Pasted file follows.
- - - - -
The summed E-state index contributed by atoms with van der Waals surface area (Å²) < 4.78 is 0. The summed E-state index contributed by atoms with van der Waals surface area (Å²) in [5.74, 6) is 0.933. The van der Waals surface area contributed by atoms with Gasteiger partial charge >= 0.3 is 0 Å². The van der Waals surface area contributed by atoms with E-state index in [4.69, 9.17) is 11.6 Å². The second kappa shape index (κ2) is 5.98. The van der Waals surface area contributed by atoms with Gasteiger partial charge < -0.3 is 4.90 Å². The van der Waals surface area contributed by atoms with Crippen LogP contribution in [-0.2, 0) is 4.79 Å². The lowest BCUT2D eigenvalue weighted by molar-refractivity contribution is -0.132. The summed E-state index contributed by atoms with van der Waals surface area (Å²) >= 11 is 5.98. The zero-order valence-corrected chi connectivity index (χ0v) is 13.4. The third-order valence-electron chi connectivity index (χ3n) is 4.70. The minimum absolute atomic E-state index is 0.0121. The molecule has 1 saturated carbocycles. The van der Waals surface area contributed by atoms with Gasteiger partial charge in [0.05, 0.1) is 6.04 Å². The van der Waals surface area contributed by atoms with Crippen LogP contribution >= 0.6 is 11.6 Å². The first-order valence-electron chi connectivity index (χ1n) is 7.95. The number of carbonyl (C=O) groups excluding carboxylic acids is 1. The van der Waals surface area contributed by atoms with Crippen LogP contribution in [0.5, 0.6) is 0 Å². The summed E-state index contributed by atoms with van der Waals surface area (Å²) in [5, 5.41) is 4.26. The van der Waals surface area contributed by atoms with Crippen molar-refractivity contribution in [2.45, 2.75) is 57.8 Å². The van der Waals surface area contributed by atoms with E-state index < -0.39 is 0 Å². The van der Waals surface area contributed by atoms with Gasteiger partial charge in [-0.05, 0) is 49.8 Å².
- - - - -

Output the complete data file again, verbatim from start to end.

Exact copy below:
The summed E-state index contributed by atoms with van der Waals surface area (Å²) < 4.78 is 0. The summed E-state index contributed by atoms with van der Waals surface area (Å²) in [5.74, 6) is 0.933. The van der Waals surface area contributed by atoms with Gasteiger partial charge >= 0.3 is 0 Å². The van der Waals surface area contributed by atoms with E-state index in [4.69, 9.17) is 11.6 Å². The second kappa shape index (κ2) is 5.98. The van der Waals surface area contributed by atoms with Gasteiger partial charge < -0.3 is 4.90 Å². The van der Waals surface area contributed by atoms with Crippen LogP contribution in [-0.2, 0) is 4.79 Å². The lowest BCUT2D eigenvalue weighted by molar-refractivity contribution is -0.132. The summed E-state index contributed by atoms with van der Waals surface area (Å²) >= 11 is 5.98. The zero-order valence-corrected chi connectivity index (χ0v) is 13.4. The third-order valence-electron chi connectivity index (χ3n) is 4.70. The minimum absolute atomic E-state index is 0.0121. The molecule has 1 saturated carbocycles. The van der Waals surface area contributed by atoms with Gasteiger partial charge in [0.05, 0.1) is 6.04 Å². The van der Waals surface area contributed by atoms with Crippen LogP contribution >= 0.6 is 11.6 Å². The first-order valence-electron chi connectivity index (χ1n) is 7.95. The number of carbonyl (C=O) groups excluding carboxylic acids is 1. The van der Waals surface area contributed by atoms with Crippen LogP contribution in [0.5, 0.6) is 0 Å². The summed E-state index contributed by atoms with van der Waals surface area (Å²) in [5, 5.41) is 4.26. The van der Waals surface area contributed by atoms with Crippen molar-refractivity contribution in [2.45, 2.75) is 57.8 Å². The van der Waals surface area contributed by atoms with E-state index < -0.39 is 0 Å². The van der Waals surface area contributed by atoms with Gasteiger partial charge in [-0.05, 0) is 49.8 Å².